"Wherefore I fell to some outward reformation, both in my words and life, and did set the commandments before me for my way to heaven; which commandments I also did strive to keep, and, as I thought, did keep them pretty well sometimes, and then I should have comfort; yet now and then should break one, and so afflict my conscience; but then I should repent, and say, I was sorry for it, and promise God to do better next time, and there got help again; for then I thought I pleased God as well as any man in England.
"Thus I continued about a year; all which time our neighbours did take me to be a very godly man, - a new and religious man, and did marvel much to see such great and famous alteration in my life and manners; and indeed so it was, though I knew not Christ, nor grace, nor faith, nor hope; for, as I have well since seen, had I then died, my state had been most fearful.
"But, I say, my neighbours were amazed at this my great conversion from prodigious profaneness to something like a moral life; and truly, so they well might; for this my conversion was as great as for Tom of Bedlam * A madman * to become a sober man. Now, therefore, they began to praise, to commend, and to speak well of me, both to my face and behind my back. Now I was, as they said, become godly: now I was become a right honest man. But oh! when I understood those were their words and opinions of me, it pleased me mighty well. For though as yet I was nothing but a poor, painted hypocrite, yet I loved to be talked of as one that was truly godly. I was proud of my godliness, and, indeed, I did all I did either to be seen of or be well spoken of by men; and thus I continued for about a twelvemonth, or more.
"Now you must know that, before this, I had taken much delight In ringing; but my conscience beginning to be tender, I thought such practice was but vain, and therefore forced myself to leave it. Yet my mind hankered; wherefore 1 would go to the steeplehouse, and look on, though I durst not ring. But I thought this did not become religion neither, yet I forced myself, and would look on still. But quickly after, I began to think, How if one of the bells should fall? Then I chose to stand under a main beam, that lay overthwart the steeple, from side to side, thinking here I might stand sure; but then I thought again, should the bell fall with a swing, it might first hit the wall, and then rebounding upon me, might kill me for all this beam. This made me stand in the steeple door. And now, thought I, I am safe enough; for if the bell should now fall, I can slip out behind these thick walls, and so be preserved notwithstanding.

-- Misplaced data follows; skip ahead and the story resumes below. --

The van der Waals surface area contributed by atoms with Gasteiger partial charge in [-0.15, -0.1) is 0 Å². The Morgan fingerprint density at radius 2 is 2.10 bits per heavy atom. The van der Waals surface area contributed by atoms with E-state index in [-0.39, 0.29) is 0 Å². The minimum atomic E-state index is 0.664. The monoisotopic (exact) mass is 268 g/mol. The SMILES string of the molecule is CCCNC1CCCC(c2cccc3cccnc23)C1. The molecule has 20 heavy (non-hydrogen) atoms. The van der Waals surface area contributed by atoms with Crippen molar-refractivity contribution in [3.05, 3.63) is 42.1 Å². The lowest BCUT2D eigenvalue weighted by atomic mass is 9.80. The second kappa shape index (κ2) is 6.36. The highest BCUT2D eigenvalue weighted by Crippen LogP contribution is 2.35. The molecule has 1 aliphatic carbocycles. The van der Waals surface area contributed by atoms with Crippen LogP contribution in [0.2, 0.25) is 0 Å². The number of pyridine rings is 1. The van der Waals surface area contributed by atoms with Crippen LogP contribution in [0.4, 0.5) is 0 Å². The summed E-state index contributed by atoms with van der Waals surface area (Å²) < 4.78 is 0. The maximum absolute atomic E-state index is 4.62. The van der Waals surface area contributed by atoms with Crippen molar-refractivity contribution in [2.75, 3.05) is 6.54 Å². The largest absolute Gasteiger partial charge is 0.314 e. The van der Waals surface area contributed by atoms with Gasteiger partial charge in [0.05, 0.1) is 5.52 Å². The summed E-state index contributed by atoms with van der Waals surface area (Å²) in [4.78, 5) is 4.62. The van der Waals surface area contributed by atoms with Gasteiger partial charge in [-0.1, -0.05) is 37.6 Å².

"So after this I would yet go to see them ring, but would not go any farther than the steeple door. But then it came into my head, How if the steeple itself should fall? And this thought - 'It may, for aught I know,' - when I stood and looked on, did continually so shake my mind, that I durst not stand at the steeple door any longer, but was forced to flee, for fear the steeple should fall upon my head.
was, my dancing. I was a full year before I could quite leave that. But all
this while, when I thought I kept this or that commandment, or did, by word or
deed, anything that I thought was good, I had great peace in my conscience, and
would think with myself, ‘God cannot choose but be now pleased with me.' Yea,
to relate it in mine own way, I thought no man in
By this narrative of Bunyan's we are most forcibly taught that there is no real pleasure in the ways of sin. "There is no peace, saith my God, to the wicked." "The way of transgressors is hard." Sin promises pleasures, but yields only pain: honour, but it leads to disgrace; happiness, but it tends to misery. This Bunyan found. He made himself crooked ways, and while he walked in them, he was getting farther and farther from God, from purity, from felicity, from heaven. So, also, convictions of sin may be felt by those who love it, and wish not to part with it; and though there may be a reformation of conduct, yet there may be no change of heart.
All who properly consider the character of Bunyan must be convinced of the necessity of a change in his heart and life, in order to his being made fit for heaven, and a suitable companion for the spirits of the just made perfect. The disparity is so great between purity and depravity, that we ask, "How can two walk together, except they be agreed?" And knowing that God is immutable in his nature, in his law, and also in his threatenings to enforce its penalties, we naturally infer that a change must take place in the sinner. That as he is dead in trespasses and sins, and walking according to the course of this world, being led captive by the devil at his will, if ever his mind be changed, and he pursues heavenly and divine objects, it must be through the power of the Holy Spirit, by whom he is created anew in Christ Jesus unto good works, which God had before ordained that he should walk in them. This gracious change Bunyan did at length experience. The manner in which it was accomplished, and the effects produced by it, he himself relates.